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Bike Sharing System Mobike Introduced in Berlin


BERLIN, Germany – On 21 November Chinese bike sharing operator Mobike celebrated its German debut in the country’s capital Berlin. Today’s largest bike sharing system outside China was founded in 2015 and the company expects that “more German cities will follow soon.”

Bike Sharing System Mobike Introduced in Berlin
‘Number of Mobike’s will increase gradually based on growing demand,’ said Mobike’ Vice President International Chris Martin. – Photo Mobike

On the launch event Mobike’s Vice President International Chris Martin said that “we were very pleased to have productive and welcoming discussions with city officials to introduce our model of responsible operations, and look forward to deliver our mission of improving city residents’ quality of life.” The timing of Mobike introduction in Berlin has a nice connotation; it is the company’s 200th location worldwide while the country is celebrating the 200th anniversary of the bicycle invented by Karl Drais in the German city of Mannheim.

Mobike in eleven countries

Mobike claims “to be working now in 200 cities globally, operating more than 7 million bikes. The platform supports more than 30 million rides a day at peak times, with over 200 million registered users, making it the largest smart bike sharing companies in the world.”

Mobike was initially launched in Shanghai in April 2016, and has ever since expanded across China and eleven other countries, including Singapore, the UK, Italy, the Netherlands, Malaysia, Thailand, South Korea, Japan, Australia, the United States and now Germany. Last January the company even signed an exclusive strategic partnership with Foxconn Technology Group,  known as the manufacturer of Apple iPhones, in a move to double its annual bicycle production capacity to more than 10 million units.

Foxconn was not the first to join the investment boom in Chinese bike sharing companies. This issue was also stipulated in the e-bike anti-dumping complaint EBMA filed at the European Commission last October. 

According to EBMA, “the market entry of bike-sharing companies in 2016 introduced a new source of excess supplies in the Chinese bicycle market. Competing via volume and subsidised prices, sharing companies like Mobike and Ofo flooded big Chinese cities with bicycles, leading to a tremendous oversupply of sharing bicycles within less than 12 months.”

Avoiding mistakes

Why now in Germany? Fact is that Singaporean competitor Obike started last August in Munich and in October in Frankfurt am Main. And it seems that Mobike was closely watching Obike’s German market debut. They try to avoid the mistakes Obike made when starting in Munich. Without talking to any city officials, Obike invaded the city with 7.000 rental bikes what raised concerns and anger among the population.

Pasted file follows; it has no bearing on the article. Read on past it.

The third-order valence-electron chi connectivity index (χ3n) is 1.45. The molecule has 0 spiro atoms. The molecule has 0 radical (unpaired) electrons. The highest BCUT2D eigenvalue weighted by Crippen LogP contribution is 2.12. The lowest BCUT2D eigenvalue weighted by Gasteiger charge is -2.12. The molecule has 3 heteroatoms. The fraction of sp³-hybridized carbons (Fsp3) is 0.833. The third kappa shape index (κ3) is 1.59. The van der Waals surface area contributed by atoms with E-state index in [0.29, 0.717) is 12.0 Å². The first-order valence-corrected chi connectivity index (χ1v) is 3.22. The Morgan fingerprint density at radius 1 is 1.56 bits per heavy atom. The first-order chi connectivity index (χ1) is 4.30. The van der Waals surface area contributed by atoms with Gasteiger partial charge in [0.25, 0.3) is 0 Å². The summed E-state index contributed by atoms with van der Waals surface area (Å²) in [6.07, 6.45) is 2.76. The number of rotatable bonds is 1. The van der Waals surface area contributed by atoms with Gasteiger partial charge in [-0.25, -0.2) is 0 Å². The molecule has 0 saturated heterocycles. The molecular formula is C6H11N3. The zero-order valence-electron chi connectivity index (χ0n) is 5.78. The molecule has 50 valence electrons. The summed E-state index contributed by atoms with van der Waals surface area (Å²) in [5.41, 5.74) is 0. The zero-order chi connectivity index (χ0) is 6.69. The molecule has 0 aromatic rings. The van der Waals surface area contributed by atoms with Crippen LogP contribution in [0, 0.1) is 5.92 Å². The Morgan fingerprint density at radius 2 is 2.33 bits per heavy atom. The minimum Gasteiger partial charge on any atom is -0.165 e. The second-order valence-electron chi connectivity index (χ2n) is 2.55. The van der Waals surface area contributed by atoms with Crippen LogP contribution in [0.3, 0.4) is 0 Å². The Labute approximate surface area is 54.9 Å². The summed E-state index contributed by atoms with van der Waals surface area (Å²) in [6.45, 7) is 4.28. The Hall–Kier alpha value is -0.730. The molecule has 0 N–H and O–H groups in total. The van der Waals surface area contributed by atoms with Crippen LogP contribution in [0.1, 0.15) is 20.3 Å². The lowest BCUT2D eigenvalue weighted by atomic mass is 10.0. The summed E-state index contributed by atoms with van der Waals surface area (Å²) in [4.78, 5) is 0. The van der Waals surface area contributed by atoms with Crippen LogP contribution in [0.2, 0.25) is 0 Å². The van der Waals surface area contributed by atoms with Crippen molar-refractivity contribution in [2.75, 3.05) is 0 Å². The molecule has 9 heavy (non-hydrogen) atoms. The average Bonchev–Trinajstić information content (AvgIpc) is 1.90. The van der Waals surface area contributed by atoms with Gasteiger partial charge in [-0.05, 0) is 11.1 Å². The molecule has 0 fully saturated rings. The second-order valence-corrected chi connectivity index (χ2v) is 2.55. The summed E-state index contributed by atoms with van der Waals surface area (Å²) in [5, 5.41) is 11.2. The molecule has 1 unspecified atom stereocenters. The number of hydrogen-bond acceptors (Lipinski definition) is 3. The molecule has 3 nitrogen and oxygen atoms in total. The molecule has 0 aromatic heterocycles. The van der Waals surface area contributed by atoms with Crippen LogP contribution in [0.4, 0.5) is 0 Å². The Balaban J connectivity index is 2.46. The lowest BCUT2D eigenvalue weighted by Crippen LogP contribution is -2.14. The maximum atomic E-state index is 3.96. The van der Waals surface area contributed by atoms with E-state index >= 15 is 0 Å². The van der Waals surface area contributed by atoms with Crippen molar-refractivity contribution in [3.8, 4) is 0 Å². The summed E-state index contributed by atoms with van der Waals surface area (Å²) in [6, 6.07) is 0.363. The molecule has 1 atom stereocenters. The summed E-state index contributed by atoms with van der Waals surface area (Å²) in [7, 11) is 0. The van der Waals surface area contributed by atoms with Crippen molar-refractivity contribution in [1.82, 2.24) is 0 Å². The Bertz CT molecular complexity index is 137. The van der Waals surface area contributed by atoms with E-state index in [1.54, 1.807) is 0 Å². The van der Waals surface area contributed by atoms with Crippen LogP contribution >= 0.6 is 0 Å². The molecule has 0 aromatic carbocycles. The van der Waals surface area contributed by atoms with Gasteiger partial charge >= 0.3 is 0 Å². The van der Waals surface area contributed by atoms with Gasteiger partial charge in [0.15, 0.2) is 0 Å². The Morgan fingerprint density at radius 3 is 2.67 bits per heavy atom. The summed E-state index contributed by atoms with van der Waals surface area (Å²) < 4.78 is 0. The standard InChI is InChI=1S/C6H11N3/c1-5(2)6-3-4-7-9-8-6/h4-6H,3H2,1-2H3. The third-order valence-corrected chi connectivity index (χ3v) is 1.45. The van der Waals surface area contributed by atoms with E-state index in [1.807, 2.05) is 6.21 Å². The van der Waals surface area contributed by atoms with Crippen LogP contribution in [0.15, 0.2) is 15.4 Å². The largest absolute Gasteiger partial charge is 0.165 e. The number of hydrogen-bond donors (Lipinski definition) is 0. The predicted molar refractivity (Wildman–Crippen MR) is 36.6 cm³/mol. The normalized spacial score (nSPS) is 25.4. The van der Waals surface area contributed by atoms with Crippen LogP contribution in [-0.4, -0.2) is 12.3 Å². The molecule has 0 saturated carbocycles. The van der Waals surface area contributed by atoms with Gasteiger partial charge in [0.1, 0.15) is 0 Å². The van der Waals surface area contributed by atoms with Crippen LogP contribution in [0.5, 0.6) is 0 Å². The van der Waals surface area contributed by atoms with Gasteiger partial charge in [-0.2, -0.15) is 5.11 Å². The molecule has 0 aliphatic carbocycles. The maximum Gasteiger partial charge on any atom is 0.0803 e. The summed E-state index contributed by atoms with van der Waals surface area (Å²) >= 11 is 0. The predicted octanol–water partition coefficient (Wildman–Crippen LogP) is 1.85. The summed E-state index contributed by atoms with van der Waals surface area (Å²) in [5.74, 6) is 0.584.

Initially Mobike will bring on a small number of bikes to the streets of Berlin. That’s how they want to introduce the service to the public and gather feedback from users and city administrators. “More bikes will be added gradually based on growing demand to satisfy local needs, and in consultation with local authorities,” says Chris Martin.

Data sharing with local authorities

To enhance the operation efficiently, Mobike developed an artificial intelligence platform called Magic Cube. This platform provides intelligent solutions to the most pressing urban traffic and transport challenges through big data analytics. “We work closely together with city officials using the Magic Cube platform’s data to fine-tune the optimal number of bikes in a city and to ensure an orderly operation. Aggregated data can be shared with city planners to inform smart cycling infrastructure and urban planning,” explains Chris Martin.

Such cooperation with city council officials is desperately needed for bike sharing system operators like Mobike. In particular as in Amsterdam the rapid growth of bike sharing systems created a lot of frustration with citizens asking the city council to act. Amsterdam has announced to start removing these bikes at least when put in public areas for the purpose of renting them.

In view of the rapid growth of bike sharing systems in European cities and of the annoyance they can create like in Amsterdam an intra-industry forum and stakeholder platform has been launched by the ECF. It’s named Europe-wide Platform on Bicycle Sharing & Systems (PEBSS)  and is part of the CIC (Cycling Industry Club) network.

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